The Central Wool Committee at Sydney has published a monograph on seeds annoying to the sheep farmer. Its title is " Vegetable Matter in the New South Wales Wool Clip," and in it over seventy types and species are listed or illustrated. Unfortunately it is one thing to recognise and name your enemies, but to deal with them is a very different matter. In the vast areas across which the flocks of the world graze, no control of these plants seems possible. The variety is astonishingly large, and includes many of the clover group - which bear away the prize for efficiency -many grasses, some even dangerous to the sheep themselves like the hordeum I have mentioned, ferns, which are chiefly mischievous as staining the wool a golden brown, thistles, even forest trees such as some of the Australian oaks and blue gums.

All the time while the burrs were triumphing over the mechanics another form of warfare was developing. It had long been known to the chemists that cellulose, which is the principle material of the framework of all plants, could be destroyed by most of the common acids. So away back in the years about the middle of last century very extensive efforts and experiments were made to find a controlled process by which the vegetable matter could be removed without destroying the wool in which it was mixed. In Great Britain alone, between 1855 and 1876, sixty-nine patents were taken out. Mr Jarmain of Kirkheaton, near Huddersfield, very kindly had this list extracted for me from the records of the Patents Office. French and German names appear on the list besides our own English names, and show how widespread was the effort to solve the problem. The early difficulties of making the trade efficient and profitable can be deduced from the number of patents which subsequently lapsed. It was in 1865 in the middle of this strenuous period that H. Sikes and G. Jarmain took out their patent. The date was 12th April and the patent No. 1042. This was the first real commercial success, and may be claimed as the foundation of the large carbonising trade of this country. It is still fundamentally the process used by Jarmains of Kirkheaton, where the grandson of one of the original patentees is now the head of the business. The Continent of Europe was also working on the problem, but our prominence was natural enough for we were, and are, by far the biggest manufacturers of woollen materials in the world.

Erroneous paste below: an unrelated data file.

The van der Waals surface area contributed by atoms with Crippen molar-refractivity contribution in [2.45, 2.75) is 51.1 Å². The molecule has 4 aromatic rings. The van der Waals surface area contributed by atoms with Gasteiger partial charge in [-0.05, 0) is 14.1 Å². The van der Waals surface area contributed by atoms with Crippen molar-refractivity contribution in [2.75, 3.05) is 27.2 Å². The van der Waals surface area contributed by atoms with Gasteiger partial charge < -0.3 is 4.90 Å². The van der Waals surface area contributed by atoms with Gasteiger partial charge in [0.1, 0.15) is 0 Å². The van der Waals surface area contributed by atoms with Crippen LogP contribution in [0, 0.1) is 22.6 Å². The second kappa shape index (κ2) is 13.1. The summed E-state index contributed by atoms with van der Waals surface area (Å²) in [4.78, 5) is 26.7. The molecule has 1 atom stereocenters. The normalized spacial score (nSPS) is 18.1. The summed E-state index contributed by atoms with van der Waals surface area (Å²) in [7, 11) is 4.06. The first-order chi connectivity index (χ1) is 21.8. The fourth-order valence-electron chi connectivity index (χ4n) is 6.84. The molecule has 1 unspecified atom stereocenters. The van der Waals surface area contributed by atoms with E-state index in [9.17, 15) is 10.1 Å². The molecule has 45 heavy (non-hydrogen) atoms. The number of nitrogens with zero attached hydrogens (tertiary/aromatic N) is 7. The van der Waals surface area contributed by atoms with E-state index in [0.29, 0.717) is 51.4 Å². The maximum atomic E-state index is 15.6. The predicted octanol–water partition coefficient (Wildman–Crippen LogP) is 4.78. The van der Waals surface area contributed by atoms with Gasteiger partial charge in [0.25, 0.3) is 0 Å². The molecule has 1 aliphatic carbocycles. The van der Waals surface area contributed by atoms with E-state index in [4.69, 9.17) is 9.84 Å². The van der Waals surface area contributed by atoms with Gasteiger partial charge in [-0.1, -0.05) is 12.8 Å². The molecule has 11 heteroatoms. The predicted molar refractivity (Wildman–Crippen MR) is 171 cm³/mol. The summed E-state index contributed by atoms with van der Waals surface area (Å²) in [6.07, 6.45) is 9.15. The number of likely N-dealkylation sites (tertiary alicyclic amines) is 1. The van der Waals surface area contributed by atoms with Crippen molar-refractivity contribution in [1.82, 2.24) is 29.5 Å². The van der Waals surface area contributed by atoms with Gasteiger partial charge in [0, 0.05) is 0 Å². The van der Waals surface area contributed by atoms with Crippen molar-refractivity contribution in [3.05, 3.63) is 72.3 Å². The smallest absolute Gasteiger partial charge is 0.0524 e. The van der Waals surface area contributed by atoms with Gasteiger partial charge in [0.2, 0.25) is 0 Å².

Sikes and Jarmain in the preamble to their patent indicate very definitely the widespread efforts that were being made to improve the process of carbonising. They use the word " Improvement " and only apply the word " Invention " to various details of the manipulation of the wool. These articles are not the place for actual instructions of how to do the various processes we describe, but some of our readers who like figures might like to know the patent gives instructions for both hydrochloric and sulphuric acids. With hydrochloric of the density of 1-14 a bath of 1 part of acid to 6 or 8 parts of water was to be heated to 200° F., and the wool soaked for fifteen minutes. Alternatively sulphuric acid of 1-85 density was to be used 4 to 6 per cent., and in the cold bath the wool was to soak for about twelve hours.

Then in any mill a certain amount of cotton inevitably strays into the material, and especially into the wastes made in each process, because at so many points and in so many machines and processes are used string and ropes, and packing cloths and thread, canvas, and dusters. In former days, in New Zealand and Australian wools, wax matches were a dreadful plague. The shearers and the scourers used " vestas " and, of course, many got swept up with the wool or were thrown into the scouring machines as a safe way to extinguish them. The scouring there, or later on in the mills, washed off the wax and left a whole lot of little bits of soft spun cotton which broke up in the preparatory processes and contaminated a whole lot of wool. In the same sort of way in Chinese wools, such as cashmeres, there was and is constant bother over little rags and fragments of the blue cotton that is the usual workman's clothing in China - the trade has now overcome most of these troubles by closer supervision in the packing and sorting.

Now you may say why all this fuss over a few specks of cotton or suchlike. The answer is simple. Very few wool dyes dye cottons. The result is that cotton, invisible in the undyed wool stays undyed, and so in the dyed and finished goods every scrap or tick or tiny fragment of cotton stays white and becomes glaringly evident. To darken those snowflakes often " burr dyes " are used, usually by adding them to the soap in washing off the cloth, but this is only a palliation, not a cure. These burr dyes are really simply cotton dyes which have no effect whatever on the wool.